Wikipedia: Should You Use It In Your Classroom?

September 25th, 2012 No Comments Other


Jonathan Obar Ph.D., an assistant professor at the University of Michigan, recently wrote an article about Wikipedia and its role in the educational process. As an advocate for giving the largest online encyclopedia in the world a role in his classroom, the article was written as a direct response to another article written a week earlier by Brian Proffitt, a professor who denounced Wikipedia as having any place in his classroom. Both articles have sparked a lot of heated debate among academics.

So is the digital library of knowledge a help or hindrance in a college setting?

Wikipedia is the biggest knowledge-gathering project humankind has ever embarked on. When looking at the number of users, editors, and collaborators to the online encyclopedia, the statistics are staggering. There is an obvious philosophical question to ask: How is it that a textbook or journal, written by a select few people, can somehow produce content that is superior to a project that offers ALL of humanity a chance to critique, change, update, and/or edit?

The slow adjustment to technology in the classroom points to a firmly ingrained elitist mentality that suggests only certain qualified individuals should be able to share their expertise with the world in an authoritative way.

It is scrutinized by millions of people every day. While the risk of erroneous information is higher, there is also the opportunity for accountability.  Wikipedia editors continually monitor the information, deleting facts that aren’t accurately sourced. Printed encyclopedias on the other hand, are expensive to update, offering no chance to quickly change a fact should it be found untrue. Wikipedia is not subject to the same problem.

Students in University settings are continually encouraged to use multiple sources, scrutinize information, and test the limits of human knowledge. While Wikipedia should never be the only source for citing facts, it does present an opportunity for students to learn how to read a document critically, assessing the evidence of the information presented.

Bias is everywhere, even in printed books, journals, and reports. Wikipedia is not the only source of erroneous information. Unfortunately, the slow adjustment to technology in the classroom points to a firmly ingrained elitist mentality that suggests only certain qualified individuals should be able to share their expertise with the world in an authoritative way.

Wikipedia has leveled the playing field by opening up the doors of human knowledge to the world.

Collaborate and Share

Wikipedia also offers students the opportunity to share their research with the online community. The Wikipedia Education program gives young adults in the classroom a chance to write articles for Wikipedia in place of traditional term papers. The benefits of this program are numerous.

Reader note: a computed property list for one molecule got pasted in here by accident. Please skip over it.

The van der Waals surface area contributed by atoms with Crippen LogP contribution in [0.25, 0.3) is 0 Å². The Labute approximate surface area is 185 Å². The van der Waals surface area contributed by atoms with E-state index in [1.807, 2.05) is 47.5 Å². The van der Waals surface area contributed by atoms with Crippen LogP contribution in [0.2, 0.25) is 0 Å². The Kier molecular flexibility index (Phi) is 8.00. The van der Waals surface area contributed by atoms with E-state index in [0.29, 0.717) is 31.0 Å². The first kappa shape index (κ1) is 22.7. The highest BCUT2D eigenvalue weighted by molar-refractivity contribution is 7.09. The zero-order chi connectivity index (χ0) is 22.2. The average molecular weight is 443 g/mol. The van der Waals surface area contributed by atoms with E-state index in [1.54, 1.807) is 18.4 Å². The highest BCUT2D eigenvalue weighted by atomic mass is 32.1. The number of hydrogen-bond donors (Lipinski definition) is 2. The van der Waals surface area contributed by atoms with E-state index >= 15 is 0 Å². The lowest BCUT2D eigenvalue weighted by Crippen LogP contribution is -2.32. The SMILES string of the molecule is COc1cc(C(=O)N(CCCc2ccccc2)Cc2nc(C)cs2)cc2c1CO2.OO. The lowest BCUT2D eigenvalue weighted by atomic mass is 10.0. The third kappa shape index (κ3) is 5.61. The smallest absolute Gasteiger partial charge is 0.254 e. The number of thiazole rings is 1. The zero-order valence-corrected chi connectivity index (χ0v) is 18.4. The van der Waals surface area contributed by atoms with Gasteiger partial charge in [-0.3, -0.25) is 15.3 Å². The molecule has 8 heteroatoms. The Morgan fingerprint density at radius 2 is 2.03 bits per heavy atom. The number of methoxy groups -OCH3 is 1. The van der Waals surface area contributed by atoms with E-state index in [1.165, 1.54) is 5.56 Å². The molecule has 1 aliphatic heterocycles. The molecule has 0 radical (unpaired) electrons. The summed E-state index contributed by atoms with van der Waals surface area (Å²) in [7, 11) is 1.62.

• Students are motivated by the opportunity to have their work showcased for potentially millions of viewers. The incentive to write well increases when he or she knows the paper will be scrutinized by Wikipedia’s editors and Internet viewers looking for information.
  • It provides a sense of global community, as students do their part in contributing to the pool of human knowledge, all the while learning critical skills for their own career.
  • Wikipedia provides a philosophical platform to discuss human knowledge as a dynamic and ever-evolving organism. It affects how they look at history and the future.
  • Though staunch opponents to Wikipedia in the classroom cite the prolific amount of plagiarism on its pages, the world of technology has made it easier than ever to discover a plagiarized article. It only takes 10 seconds in a program like Copyscape to discover if text has been copied. Students who know that their work will go up on Wikipedia, will want to be more careful when they know the world will be watching.

Jonathan aptly pointed out that educators are afraid to incorporate Wikipedia in the classroom because they fail to see the difference between Wikipedia as a tool for research and collaboration, rather than as a tool for teaching. No one single source should ever be the foundation for covering the width and breadth of a topic, but to ignore Wikipedia as a valuable tool because of this fear is short-sighted at best, and tragic at its worst.

Using Wikipedia as a tool in the classroom carries enormous benefit to students and the global community at large. As a platform for information, a starting point for research, and a place to discuss the philosophy of knowledge, Wikipedia should be an essential part of classroom life.

The question is: Why is it taking so long for brilliant minds to realize the potential of the world’s largest online encyclopedia?


Saga Briggs is an author at InformED. You can follow her on Twitter@sagamilena or read more of her writing here.

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